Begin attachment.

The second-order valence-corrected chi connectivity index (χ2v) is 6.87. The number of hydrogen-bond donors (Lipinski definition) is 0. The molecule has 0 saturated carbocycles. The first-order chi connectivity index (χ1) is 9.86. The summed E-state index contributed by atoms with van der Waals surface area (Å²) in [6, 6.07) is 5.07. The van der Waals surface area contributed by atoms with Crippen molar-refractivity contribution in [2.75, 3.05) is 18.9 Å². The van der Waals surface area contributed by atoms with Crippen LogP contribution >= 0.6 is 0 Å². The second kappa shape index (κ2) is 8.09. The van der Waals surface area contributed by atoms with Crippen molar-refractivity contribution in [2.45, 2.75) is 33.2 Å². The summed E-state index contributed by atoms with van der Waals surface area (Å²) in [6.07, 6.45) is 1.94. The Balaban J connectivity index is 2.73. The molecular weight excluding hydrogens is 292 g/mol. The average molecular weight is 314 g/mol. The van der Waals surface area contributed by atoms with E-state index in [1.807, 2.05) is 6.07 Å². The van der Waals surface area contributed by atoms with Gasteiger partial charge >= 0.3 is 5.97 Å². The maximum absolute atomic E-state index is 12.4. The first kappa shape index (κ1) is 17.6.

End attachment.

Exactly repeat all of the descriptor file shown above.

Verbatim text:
The second-order valence-corrected chi connectivity index (χ2v) is 6.87. The number of hydrogen-bond donors (Lipinski definition) is 0. The molecule has 0 saturated carbocycles. The first-order chi connectivity index (χ1) is 9.86. The summed E-state index contributed by atoms with van der Waals surface area (Å²) in [6, 6.07) is 5.07. The van der Waals surface area contributed by atoms with Crippen molar-refractivity contribution in [2.75, 3.05) is 18.9 Å². The van der Waals surface area contributed by atoms with Crippen LogP contribution >= 0.6 is 0 Å². The second kappa shape index (κ2) is 8.09. The van der Waals surface area contributed by atoms with Crippen molar-refractivity contribution in [2.45, 2.75) is 33.2 Å². The summed E-state index contributed by atoms with van der Waals surface area (Å²) in [6.07, 6.45) is 1.94. The Balaban J connectivity index is 2.73. The molecular weight excluding hydrogens is 292 g/mol. The average molecular weight is 314 g/mol. The van der Waals surface area contributed by atoms with E-state index in [1.807, 2.05) is 6.07 Å². The van der Waals surface area contributed by atoms with Gasteiger partial charge >= 0.3 is 5.97 Å². The maximum absolute atomic E-state index is 12.4. The first kappa shape index (κ1) is 17.6.